An Adelaide researcher has used kelp to demonstrate a principle of importance to planners and conservationists-that the best way to maintain rare species when habitats are broken up and destroyed is to ensure neighbouring patches are as close together as possible.
By studying the diverse communities of marine animals that live inside the holdfasts where kelps attach to rock, Paris Goodsell of the University of Adelaide was able to investigate the impact of fragmentation on the diversity of species remaining in habitat patches. What she found was that rare species were the most sensitive to habitat fragmentation, and that as the number remaining habitat patches decreases the negative effect of isolation on biodiversity increases.
“The holdfast at the base of each plant forms a discrete mini-habitat, which can be easily and cheaply manipulated,” says Goodsell. “Reducing the number of habitats dramatically changed the patterns of diversity, but this effect was not as great when neighbouring habitats were close together. And the differences in diversity were mostly because of the reaction of rare species rather than the common ones.”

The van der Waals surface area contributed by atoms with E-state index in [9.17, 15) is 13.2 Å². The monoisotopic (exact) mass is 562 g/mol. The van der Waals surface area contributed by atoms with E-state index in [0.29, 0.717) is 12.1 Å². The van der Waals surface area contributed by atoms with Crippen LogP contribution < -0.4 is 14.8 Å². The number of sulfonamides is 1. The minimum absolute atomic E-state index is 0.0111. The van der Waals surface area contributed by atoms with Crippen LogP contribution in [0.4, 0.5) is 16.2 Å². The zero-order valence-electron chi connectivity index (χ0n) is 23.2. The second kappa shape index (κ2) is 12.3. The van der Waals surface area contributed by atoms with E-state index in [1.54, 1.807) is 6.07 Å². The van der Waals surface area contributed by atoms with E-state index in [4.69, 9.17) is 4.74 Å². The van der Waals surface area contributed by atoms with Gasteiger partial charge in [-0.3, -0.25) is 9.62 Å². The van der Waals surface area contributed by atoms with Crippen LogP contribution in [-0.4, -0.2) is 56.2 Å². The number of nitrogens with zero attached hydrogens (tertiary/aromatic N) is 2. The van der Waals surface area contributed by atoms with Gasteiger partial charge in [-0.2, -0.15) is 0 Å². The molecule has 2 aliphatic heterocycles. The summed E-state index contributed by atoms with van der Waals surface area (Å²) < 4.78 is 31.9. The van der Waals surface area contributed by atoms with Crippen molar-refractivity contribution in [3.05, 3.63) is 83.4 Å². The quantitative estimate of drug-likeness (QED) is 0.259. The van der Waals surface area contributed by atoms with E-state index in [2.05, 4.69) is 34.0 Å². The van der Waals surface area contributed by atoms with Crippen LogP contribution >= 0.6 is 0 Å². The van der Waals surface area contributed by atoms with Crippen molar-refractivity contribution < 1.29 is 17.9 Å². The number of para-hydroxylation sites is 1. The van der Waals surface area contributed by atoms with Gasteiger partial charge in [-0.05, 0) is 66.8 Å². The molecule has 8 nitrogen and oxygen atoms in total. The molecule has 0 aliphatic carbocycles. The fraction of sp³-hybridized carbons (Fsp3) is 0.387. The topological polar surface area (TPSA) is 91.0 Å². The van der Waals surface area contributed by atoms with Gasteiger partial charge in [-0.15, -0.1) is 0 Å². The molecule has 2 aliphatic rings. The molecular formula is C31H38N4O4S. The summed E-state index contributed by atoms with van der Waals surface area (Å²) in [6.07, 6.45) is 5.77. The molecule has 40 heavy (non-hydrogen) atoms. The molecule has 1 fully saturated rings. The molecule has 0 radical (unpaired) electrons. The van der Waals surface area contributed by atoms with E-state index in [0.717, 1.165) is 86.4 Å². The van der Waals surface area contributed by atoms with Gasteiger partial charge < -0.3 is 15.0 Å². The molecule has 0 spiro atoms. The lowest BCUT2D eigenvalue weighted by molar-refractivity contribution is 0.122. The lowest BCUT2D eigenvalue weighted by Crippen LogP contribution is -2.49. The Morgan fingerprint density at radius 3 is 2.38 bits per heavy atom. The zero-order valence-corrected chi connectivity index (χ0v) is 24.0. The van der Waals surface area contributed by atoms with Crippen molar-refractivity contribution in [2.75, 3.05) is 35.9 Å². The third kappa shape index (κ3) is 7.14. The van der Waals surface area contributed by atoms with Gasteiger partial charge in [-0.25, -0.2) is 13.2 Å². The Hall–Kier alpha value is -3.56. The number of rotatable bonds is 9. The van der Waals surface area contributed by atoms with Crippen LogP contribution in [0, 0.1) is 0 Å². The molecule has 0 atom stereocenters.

Habitat fragmentation is a significant cause of species loss and extinction, but is hard to study scientifically because of the ethical and practical issues of deliberately destroying habitats for the purposes of an experiment. By using small-scale systems, Goodsell was able to observe how communities reacted to habitat fragmentation, without causing irreversible damage.
“We’ve selected them from 105 national nominations, brought them to Melbourne, trained them and thrown them to the [media] lions,” said Niall Byrne, Chairman of Fresh Science. “It’s all about focussing public and media attention on Australian scientific achievement.”